Arizona Senator Brian Fernandez Introduces Legislation to Expand KidsCare

From Arizona Senate Democrats

When only one poor child can not get health insurance, that is one child too many.

That is the primary motivation for Arizona State Senator Brian Fernandez who introduced SB1487 on January 30, 2024.

This measure, if it becomes law, would expand eligibility for impoverished families at 250 percent of the Federal Poverty Level to enroll their child in KidsCare.

In a statement released by the Senate Democratic Caucus, Senator Fernandez relayed:

“…It is critical that the legislature strengthen the social safety net for Arizona’s children and in turn, provide desperately needed support to so many households across the state by providing access to affordable healthcare. This is not a handout – families pay a very reasonable premium based on a sliding scale for this comprehensive insurance coverage. Expanding access to KidsCare is an investment in our children’s health and in our state’s economy. Keeping our children safe and healthy should not be a partisan issue and I hope to see broad bipartisan support on a bill that will make a real difference in our state.”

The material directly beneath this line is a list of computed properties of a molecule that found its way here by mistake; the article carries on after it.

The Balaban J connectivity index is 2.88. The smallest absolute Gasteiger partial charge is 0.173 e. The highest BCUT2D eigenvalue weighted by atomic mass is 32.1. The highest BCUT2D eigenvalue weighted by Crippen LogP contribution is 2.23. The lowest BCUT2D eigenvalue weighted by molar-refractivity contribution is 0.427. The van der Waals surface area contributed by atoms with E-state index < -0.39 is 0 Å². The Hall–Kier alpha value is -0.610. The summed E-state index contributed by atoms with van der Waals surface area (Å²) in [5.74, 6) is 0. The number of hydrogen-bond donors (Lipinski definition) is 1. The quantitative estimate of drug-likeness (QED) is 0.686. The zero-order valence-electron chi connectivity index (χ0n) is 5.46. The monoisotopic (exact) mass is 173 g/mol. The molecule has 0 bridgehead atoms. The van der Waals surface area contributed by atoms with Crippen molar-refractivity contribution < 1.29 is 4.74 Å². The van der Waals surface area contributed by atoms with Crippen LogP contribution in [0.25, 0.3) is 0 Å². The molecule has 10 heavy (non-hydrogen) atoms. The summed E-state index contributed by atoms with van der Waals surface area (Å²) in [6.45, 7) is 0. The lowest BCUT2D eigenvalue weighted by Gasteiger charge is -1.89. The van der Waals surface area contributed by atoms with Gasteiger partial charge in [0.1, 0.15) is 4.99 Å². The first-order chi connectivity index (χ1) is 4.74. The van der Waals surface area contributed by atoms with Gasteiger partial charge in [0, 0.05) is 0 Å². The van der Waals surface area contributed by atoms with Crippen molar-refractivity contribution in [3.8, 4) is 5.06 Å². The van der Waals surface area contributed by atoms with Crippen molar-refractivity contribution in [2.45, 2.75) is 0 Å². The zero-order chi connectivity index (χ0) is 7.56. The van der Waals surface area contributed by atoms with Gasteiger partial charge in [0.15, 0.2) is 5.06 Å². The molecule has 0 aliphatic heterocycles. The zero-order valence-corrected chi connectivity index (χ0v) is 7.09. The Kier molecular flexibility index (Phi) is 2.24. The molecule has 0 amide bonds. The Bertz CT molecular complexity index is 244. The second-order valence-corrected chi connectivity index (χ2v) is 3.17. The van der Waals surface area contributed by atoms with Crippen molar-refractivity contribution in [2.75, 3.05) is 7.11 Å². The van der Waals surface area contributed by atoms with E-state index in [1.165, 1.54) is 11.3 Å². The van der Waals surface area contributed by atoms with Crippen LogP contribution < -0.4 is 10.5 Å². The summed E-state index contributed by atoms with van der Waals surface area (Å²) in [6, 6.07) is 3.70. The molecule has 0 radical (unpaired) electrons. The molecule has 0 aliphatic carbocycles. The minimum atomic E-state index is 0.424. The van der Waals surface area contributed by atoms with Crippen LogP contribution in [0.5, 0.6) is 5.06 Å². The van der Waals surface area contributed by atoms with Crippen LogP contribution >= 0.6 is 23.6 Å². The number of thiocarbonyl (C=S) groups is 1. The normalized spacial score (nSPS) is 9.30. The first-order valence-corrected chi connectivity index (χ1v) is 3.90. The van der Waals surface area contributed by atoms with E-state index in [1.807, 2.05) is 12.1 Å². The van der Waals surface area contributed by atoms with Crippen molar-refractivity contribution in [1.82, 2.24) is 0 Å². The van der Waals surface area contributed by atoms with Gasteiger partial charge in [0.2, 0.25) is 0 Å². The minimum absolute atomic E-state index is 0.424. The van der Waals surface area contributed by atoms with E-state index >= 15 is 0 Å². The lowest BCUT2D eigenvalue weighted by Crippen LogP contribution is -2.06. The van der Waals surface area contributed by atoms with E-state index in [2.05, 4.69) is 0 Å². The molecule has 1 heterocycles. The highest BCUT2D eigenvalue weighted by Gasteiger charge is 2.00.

Damita Curry, a Vice President at the Children’s Action Alliance (CAA) offered her organization’s reaction to the proposed KidsCare expansion, commenting:

“Children’s Action Alliance supports any legislation that will increase the number of children with health insurance as the rate of health insurance has been cut in half – from 16% to 8% – since 2008. Arizona must continue to pass laws to ensure all children have affordable health care to grow and thrive.”

Senator Fernandez and CAA Vice President Curry are both right.

“Arizona,” as Ms Curry stated, “must continue to pass laws to ensure all children have affordable health care to grow and thrive.”

Senator Fernandez is right to expect that this measure should receive “broad bipartisan support on a bill that will make a real difference in our state” and make poor children’s lives better.

If the state can afford a flat tax for its wealthiest, surely it can afford expanding children’s health care for its poorest.

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